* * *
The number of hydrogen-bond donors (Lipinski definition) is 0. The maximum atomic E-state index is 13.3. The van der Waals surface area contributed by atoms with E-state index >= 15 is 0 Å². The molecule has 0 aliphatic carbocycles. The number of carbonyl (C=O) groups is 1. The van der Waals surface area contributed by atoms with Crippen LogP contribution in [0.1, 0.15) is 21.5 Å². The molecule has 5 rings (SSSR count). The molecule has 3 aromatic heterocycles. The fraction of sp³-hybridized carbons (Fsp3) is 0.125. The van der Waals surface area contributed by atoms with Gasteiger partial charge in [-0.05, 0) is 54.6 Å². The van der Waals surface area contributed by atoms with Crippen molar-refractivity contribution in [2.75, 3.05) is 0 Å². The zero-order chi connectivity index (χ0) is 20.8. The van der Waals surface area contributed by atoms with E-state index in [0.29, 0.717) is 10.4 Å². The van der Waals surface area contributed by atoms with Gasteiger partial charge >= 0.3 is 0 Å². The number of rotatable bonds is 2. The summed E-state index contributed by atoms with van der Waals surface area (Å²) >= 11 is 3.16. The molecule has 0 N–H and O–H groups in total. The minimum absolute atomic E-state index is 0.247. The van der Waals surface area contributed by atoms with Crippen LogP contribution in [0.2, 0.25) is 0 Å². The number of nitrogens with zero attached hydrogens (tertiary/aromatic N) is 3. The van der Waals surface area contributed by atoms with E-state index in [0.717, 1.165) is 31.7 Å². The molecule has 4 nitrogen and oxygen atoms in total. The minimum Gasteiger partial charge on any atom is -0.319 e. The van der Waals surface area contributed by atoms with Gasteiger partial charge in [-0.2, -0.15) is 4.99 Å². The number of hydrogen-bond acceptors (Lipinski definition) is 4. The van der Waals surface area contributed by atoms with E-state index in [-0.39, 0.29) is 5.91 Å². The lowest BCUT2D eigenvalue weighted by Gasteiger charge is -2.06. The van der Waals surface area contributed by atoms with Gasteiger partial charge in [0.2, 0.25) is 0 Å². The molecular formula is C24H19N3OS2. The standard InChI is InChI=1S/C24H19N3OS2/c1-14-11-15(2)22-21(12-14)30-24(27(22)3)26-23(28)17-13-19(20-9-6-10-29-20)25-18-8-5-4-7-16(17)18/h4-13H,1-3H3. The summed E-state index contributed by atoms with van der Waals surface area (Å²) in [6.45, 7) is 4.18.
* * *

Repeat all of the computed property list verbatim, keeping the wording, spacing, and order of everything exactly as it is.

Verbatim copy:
The number of hydrogen-bond donors (Lipinski definition) is 0. The maximum atomic E-state index is 13.3. The van der Waals surface area contributed by atoms with E-state index >= 15 is 0 Å². The molecule has 0 aliphatic carbocycles. The number of carbonyl (C=O) groups is 1. The van der Waals surface area contributed by atoms with Crippen LogP contribution in [0.1, 0.15) is 21.5 Å². The molecule has 5 rings (SSSR count). The molecule has 3 aromatic heterocycles. The fraction of sp³-hybridized carbons (Fsp3) is 0.125. The van der Waals surface area contributed by atoms with Gasteiger partial charge in [-0.05, 0) is 54.6 Å². The van der Waals surface area contributed by atoms with Crippen molar-refractivity contribution in [2.75, 3.05) is 0 Å². The zero-order chi connectivity index (χ0) is 20.8. The van der Waals surface area contributed by atoms with E-state index in [0.29, 0.717) is 10.4 Å². The van der Waals surface area contributed by atoms with Gasteiger partial charge >= 0.3 is 0 Å². The number of rotatable bonds is 2. The summed E-state index contributed by atoms with van der Waals surface area (Å²) >= 11 is 3.16. The molecule has 0 N–H and O–H groups in total. The minimum absolute atomic E-state index is 0.247. The van der Waals surface area contributed by atoms with Crippen LogP contribution in [0.2, 0.25) is 0 Å². The number of nitrogens with zero attached hydrogens (tertiary/aromatic N) is 3. The van der Waals surface area contributed by atoms with E-state index in [0.717, 1.165) is 31.7 Å². The molecule has 4 nitrogen and oxygen atoms in total. The minimum Gasteiger partial charge on any atom is -0.319 e. The van der Waals surface area contributed by atoms with Gasteiger partial charge in [-0.2, -0.15) is 4.99 Å². The number of hydrogen-bond acceptors (Lipinski definition) is 4. The van der Waals surface area contributed by atoms with E-state index in [-0.39, 0.29) is 5.91 Å². The lowest BCUT2D eigenvalue weighted by Gasteiger charge is -2.06. The van der Waals surface area contributed by atoms with Gasteiger partial charge in [0.2, 0.25) is 0 Å². The molecular formula is C24H19N3OS2. The standard InChI is InChI=1S/C24H19N3OS2/c1-14-11-15(2)22-21(12-14)30-24(27(22)3)26-23(28)17-13-19(20-9-6-10-29-20)25-18-8-5-4-7-16(17)18/h4-13H,1-3H3. The summed E-state index contributed by atoms with van der Waals surface area (Å²) in [6.45, 7) is 4.18.